I had the opportunity to teach students at Safford High School about the many Misconceptions of Agriculture, Biotech What the Heck, and a little about Arizona Agriculture.  The morning began early with a 4:30 am departure from Phoenix to arrive in Safford with enough time to set up for a 7:40 am first-hour class. I had a total of five classes for the day. I always enjoy visiting with the rural kids. Although I am always amazed that they harbor many of the same misconceptions about agriculture as the city kids do. I used the 2 ½ hour windshield time back home to brainstorm how AITC can make a greater impact.

Day 3

It was back to the elementary classroom and Ag Literacy presentations for me. I had all kindergarten classes this day; I absolutely love this grade level! Coronado Elementary in the Higley Unified School District was the first stop. This was a quick stop with only four classrooms. The next stop was Riggs Elementary in Chandler. I had the privilege of working with another four classes at this school. From there I headed back to the office to resupply for the next day of presentations. The little bit of office time allowed me to design a booth that we would be using later in the week at a school-wide STEAM Event. I was grateful for an hour in the office. Of course, the inbox had once again begun filling and I had to address that situation. If you know me, you know that I prefer the inbox to be at zero.

Day 4

Another day of Ag Literacy Presentations fill my schedule. After heading to the office to pack for the day I arrived at San Tan Elementary in Gilbert for the 1st of five ag literacy presentations. I grabbed some lunch and then headed over to Boulder Creek Elementary in Mesa for four more classes of Ag Literacy Presentations. Once my presentations were completed I headed back to the office to put together a booth for the evening STEAM Event. By 5:00 pm I was at Peralta Trail Elementary in Gold Canyon. This was a great event and allowed for lots of conversation and education about Arizona agriculture. I was grateful to have had some help at this event.  Sharman Hickman from Hickman’s Family Farms and Farm Bureau Financial Services Agent, Matt Schmidbauer, helped at the booth. After all the education and egg distribution we finally headed out at 8:00 pm.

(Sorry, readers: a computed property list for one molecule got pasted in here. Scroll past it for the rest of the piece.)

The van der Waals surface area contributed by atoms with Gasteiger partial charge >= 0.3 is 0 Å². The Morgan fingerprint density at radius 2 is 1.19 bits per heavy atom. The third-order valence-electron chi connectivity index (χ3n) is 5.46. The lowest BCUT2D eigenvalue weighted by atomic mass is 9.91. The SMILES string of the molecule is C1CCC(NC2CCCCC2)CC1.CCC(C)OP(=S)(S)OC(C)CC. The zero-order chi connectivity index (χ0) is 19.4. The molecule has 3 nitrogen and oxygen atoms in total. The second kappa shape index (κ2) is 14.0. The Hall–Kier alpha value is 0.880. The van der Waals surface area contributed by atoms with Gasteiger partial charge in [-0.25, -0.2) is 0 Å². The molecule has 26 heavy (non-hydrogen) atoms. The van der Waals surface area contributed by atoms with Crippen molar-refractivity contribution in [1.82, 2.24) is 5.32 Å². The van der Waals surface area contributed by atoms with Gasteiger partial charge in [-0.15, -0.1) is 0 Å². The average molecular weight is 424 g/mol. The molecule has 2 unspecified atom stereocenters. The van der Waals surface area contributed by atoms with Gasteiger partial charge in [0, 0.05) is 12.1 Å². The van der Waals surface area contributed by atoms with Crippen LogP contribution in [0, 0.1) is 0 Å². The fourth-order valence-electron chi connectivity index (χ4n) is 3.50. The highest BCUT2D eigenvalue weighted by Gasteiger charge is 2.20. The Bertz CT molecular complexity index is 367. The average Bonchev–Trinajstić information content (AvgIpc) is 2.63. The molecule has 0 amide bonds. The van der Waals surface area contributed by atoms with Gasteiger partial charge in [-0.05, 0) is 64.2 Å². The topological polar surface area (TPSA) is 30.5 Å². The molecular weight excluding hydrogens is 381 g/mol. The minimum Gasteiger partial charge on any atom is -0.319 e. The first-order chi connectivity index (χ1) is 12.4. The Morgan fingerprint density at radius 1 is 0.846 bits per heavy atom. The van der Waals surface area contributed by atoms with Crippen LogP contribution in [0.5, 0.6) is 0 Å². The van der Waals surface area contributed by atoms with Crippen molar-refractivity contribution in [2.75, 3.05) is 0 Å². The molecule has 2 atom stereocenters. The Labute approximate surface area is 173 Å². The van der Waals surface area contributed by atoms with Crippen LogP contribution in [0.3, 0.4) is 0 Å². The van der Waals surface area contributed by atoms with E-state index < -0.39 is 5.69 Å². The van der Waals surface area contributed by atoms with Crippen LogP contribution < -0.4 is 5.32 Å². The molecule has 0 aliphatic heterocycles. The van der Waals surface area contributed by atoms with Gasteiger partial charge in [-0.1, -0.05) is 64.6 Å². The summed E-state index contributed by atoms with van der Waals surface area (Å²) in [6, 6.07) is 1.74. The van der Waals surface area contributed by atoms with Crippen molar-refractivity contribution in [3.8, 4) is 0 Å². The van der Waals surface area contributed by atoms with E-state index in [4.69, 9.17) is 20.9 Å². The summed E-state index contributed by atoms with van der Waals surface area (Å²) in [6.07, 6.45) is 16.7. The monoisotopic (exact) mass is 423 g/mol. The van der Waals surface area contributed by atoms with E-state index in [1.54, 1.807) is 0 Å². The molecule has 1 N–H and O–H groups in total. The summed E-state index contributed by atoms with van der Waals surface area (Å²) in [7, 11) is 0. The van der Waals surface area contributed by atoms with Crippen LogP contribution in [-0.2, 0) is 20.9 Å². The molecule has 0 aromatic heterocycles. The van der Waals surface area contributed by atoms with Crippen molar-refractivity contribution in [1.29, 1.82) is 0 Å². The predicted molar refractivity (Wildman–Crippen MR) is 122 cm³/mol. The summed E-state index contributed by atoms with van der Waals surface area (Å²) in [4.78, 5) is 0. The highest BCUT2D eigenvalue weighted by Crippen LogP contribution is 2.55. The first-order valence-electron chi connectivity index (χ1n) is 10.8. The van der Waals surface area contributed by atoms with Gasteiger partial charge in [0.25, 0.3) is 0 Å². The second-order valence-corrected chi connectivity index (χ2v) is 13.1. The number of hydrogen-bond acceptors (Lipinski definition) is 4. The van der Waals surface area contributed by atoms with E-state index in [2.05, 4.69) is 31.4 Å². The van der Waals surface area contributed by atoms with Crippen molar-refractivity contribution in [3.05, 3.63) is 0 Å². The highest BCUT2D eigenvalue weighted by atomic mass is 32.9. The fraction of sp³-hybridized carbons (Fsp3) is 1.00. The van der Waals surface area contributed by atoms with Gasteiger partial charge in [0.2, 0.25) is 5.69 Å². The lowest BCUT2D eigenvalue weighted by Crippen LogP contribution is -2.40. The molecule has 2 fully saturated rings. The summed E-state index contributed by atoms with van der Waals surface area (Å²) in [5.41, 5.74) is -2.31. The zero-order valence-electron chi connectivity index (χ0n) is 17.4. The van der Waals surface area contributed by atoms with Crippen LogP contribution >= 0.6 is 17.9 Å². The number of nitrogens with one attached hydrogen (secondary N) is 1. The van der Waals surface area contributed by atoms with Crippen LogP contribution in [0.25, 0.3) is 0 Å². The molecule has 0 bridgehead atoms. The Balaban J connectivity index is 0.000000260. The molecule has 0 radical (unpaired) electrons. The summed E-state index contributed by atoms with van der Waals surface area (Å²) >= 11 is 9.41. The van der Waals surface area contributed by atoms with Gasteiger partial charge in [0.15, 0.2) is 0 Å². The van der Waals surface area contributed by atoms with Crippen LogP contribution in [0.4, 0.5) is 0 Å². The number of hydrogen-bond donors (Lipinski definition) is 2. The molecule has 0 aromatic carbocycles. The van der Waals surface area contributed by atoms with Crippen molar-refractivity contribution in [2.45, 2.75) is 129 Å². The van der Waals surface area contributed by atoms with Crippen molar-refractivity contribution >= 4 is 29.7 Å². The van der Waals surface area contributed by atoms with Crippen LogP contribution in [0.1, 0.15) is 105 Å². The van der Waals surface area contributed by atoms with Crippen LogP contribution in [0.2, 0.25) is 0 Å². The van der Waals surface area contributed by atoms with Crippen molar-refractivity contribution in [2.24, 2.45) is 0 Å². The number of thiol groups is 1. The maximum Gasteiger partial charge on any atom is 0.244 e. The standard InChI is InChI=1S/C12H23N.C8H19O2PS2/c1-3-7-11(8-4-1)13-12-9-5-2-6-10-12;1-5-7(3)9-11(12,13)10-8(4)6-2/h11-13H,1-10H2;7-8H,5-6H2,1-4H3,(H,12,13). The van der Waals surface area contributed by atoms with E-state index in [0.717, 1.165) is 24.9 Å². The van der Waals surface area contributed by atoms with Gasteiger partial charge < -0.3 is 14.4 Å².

Day 5

I made it to Friday! First up was Country Meadows Elementary in Litchfield Park. This meant some rush-hour windshield time in order to make it for the 8:30 am presentation. I always like windshield time. It allows me time to brainstorm and plan for upcoming events, grants, proposals, etc.  There are 10 classes at the first school. Luckily they have doubled-up so that I can still squeeze one more school in later that afternoon. I headed out of Litchfield Park at 1:00 pm and pushed it to make it to Bridges Elementary in Mesa by 2:00 pm. I made it, somehow I always do. I rounded out the last two presentations of the day and headed back to the office by 3:30. I packed the truck, answered emails, and checked in with the AITC Interns and FFA Chapters to be sure that everyone was set for the 2nd week of Ag Literacy Presentations.

Throughout the year, Arizona Farm Bureau's Ag in the Classroom partners with Farm Bureau Financial Services for educational community outreach as does one of our biggest farmer partner team members, Hickman's Family Farms. Hickman Family member, Sharman Hickman, is working with Aikins to spearhead the farm family's sponsorship of  The Arizona's Cardinals team with a speacial From Farm to Football Program. This and other program events extend our farm and ranch life reach to Arizona Families.

So, what do you do exactly?

Well, it depends on the day, the week, the time of year. Regardless of the daily schedule, AITC’s days are filled with classroom visits, community events and programs that educate the public about where their food comes from!